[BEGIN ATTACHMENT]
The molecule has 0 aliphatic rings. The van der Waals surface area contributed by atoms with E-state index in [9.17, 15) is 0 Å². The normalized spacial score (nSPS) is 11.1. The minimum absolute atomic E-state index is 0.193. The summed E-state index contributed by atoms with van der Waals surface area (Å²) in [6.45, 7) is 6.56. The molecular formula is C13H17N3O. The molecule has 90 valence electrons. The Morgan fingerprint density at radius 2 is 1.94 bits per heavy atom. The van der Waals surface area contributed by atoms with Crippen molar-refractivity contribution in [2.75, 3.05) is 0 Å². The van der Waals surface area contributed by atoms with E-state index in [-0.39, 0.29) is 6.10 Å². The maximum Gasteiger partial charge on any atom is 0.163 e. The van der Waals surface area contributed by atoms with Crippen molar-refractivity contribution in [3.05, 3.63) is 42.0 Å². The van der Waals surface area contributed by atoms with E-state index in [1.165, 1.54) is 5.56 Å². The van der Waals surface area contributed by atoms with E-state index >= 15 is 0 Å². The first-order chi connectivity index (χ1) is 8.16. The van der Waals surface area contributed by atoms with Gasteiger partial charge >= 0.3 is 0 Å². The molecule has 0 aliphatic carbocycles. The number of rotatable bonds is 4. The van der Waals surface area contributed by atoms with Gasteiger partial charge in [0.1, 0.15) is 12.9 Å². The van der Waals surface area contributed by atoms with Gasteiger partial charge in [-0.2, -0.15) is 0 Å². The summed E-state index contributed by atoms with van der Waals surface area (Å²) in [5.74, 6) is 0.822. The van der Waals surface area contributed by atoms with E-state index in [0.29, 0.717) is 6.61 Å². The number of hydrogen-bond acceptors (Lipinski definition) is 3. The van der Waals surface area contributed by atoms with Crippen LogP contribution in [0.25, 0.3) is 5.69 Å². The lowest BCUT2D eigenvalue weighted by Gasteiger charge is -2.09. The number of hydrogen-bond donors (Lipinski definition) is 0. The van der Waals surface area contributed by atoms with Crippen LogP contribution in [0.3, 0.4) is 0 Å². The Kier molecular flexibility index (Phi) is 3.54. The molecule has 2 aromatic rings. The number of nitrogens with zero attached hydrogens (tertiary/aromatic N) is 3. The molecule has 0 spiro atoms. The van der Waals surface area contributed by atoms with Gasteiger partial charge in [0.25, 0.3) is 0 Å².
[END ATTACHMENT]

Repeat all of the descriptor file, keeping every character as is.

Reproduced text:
The molecule has 0 aliphatic rings. The van der Waals surface area contributed by atoms with E-state index in [9.17, 15) is 0 Å². The normalized spacial score (nSPS) is 11.1. The minimum absolute atomic E-state index is 0.193. The summed E-state index contributed by atoms with van der Waals surface area (Å²) in [6.45, 7) is 6.56. The molecular formula is C13H17N3O. The molecule has 90 valence electrons. The Morgan fingerprint density at radius 2 is 1.94 bits per heavy atom. The van der Waals surface area contributed by atoms with Crippen molar-refractivity contribution in [2.75, 3.05) is 0 Å². The van der Waals surface area contributed by atoms with E-state index in [-0.39, 0.29) is 6.10 Å². The maximum Gasteiger partial charge on any atom is 0.163 e. The van der Waals surface area contributed by atoms with Crippen molar-refractivity contribution in [3.05, 3.63) is 42.0 Å². The van der Waals surface area contributed by atoms with E-state index in [1.165, 1.54) is 5.56 Å². The van der Waals surface area contributed by atoms with E-state index >= 15 is 0 Å². The first-order chi connectivity index (χ1) is 8.16. The van der Waals surface area contributed by atoms with Gasteiger partial charge >= 0.3 is 0 Å². The molecule has 0 aliphatic carbocycles. The number of rotatable bonds is 4. The van der Waals surface area contributed by atoms with Gasteiger partial charge in [0.1, 0.15) is 12.9 Å². The van der Waals surface area contributed by atoms with Gasteiger partial charge in [-0.2, -0.15) is 0 Å². The summed E-state index contributed by atoms with van der Waals surface area (Å²) in [5.74, 6) is 0.822. The van der Waals surface area contributed by atoms with E-state index in [0.29, 0.717) is 6.61 Å². The number of hydrogen-bond acceptors (Lipinski definition) is 3. The van der Waals surface area contributed by atoms with Crippen LogP contribution in [0.25, 0.3) is 5.69 Å². The lowest BCUT2D eigenvalue weighted by Gasteiger charge is -2.09. The number of hydrogen-bond donors (Lipinski definition) is 0. The van der Waals surface area contributed by atoms with Crippen LogP contribution in [0.3, 0.4) is 0 Å². The Kier molecular flexibility index (Phi) is 3.54. The molecule has 2 aromatic rings. The number of nitrogens with zero attached hydrogens (tertiary/aromatic N) is 3. The molecule has 0 spiro atoms. The van der Waals surface area contributed by atoms with Gasteiger partial charge in [0.25, 0.3) is 0 Å².